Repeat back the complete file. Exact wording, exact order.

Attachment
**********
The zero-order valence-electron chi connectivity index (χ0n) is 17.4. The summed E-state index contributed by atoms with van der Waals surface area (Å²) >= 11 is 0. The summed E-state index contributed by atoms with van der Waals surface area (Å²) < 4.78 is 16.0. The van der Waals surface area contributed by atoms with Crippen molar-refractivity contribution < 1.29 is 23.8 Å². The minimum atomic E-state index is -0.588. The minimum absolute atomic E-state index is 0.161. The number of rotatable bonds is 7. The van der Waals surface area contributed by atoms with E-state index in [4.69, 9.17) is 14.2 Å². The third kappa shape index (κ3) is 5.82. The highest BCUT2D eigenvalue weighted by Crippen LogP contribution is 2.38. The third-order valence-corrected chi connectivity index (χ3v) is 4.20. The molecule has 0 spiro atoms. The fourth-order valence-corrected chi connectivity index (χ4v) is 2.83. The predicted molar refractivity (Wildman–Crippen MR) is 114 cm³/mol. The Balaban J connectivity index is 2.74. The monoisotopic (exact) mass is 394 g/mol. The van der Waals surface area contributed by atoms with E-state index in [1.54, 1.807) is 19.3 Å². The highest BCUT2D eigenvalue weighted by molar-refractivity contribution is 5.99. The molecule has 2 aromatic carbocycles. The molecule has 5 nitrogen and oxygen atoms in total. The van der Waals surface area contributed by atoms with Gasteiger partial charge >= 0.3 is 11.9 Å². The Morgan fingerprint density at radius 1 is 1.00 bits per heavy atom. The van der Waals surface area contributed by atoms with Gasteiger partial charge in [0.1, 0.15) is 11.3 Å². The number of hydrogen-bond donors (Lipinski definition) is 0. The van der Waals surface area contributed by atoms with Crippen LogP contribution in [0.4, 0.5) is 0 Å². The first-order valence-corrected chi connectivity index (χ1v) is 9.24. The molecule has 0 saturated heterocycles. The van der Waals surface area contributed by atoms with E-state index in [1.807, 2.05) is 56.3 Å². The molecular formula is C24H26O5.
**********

The zero-order valence-electron chi connectivity index (χ0n) is 17.4. The summed E-state index contributed by atoms with van der Waals surface area (Å²) >= 11 is 0. The summed E-state index contributed by atoms with van der Waals surface area (Å²) < 4.78 is 16.0. The van der Waals surface area contributed by atoms with Crippen molar-refractivity contribution < 1.29 is 23.8 Å². The minimum atomic E-state index is -0.588. The minimum absolute atomic E-state index is 0.161. The number of rotatable bonds is 7. The van der Waals surface area contributed by atoms with E-state index in [4.69, 9.17) is 14.2 Å². The third kappa shape index (κ3) is 5.82. The highest BCUT2D eigenvalue weighted by Crippen LogP contribution is 2.38. The third-order valence-corrected chi connectivity index (χ3v) is 4.20. The molecule has 0 spiro atoms. The fourth-order valence-corrected chi connectivity index (χ4v) is 2.83. The predicted molar refractivity (Wildman–Crippen MR) is 114 cm³/mol. The Balaban J connectivity index is 2.74. The monoisotopic (exact) mass is 394 g/mol. The van der Waals surface area contributed by atoms with E-state index in [1.54, 1.807) is 19.3 Å². The highest BCUT2D eigenvalue weighted by molar-refractivity contribution is 5.99. The molecule has 2 aromatic carbocycles. The molecule has 5 nitrogen and oxygen atoms in total. The van der Waals surface area contributed by atoms with Gasteiger partial charge >= 0.3 is 11.9 Å². The Morgan fingerprint density at radius 1 is 1.00 bits per heavy atom. The van der Waals surface area contributed by atoms with Gasteiger partial charge in [0.1, 0.15) is 11.3 Å². The number of hydrogen-bond donors (Lipinski definition) is 0. The van der Waals surface area contributed by atoms with Crippen LogP contribution in [0.4, 0.5) is 0 Å². The first-order valence-corrected chi connectivity index (χ1v) is 9.24. The molecule has 0 saturated heterocycles. The van der Waals surface area contributed by atoms with E-state index in [1.807, 2.05) is 56.3 Å². The molecular formula is C24H26O5.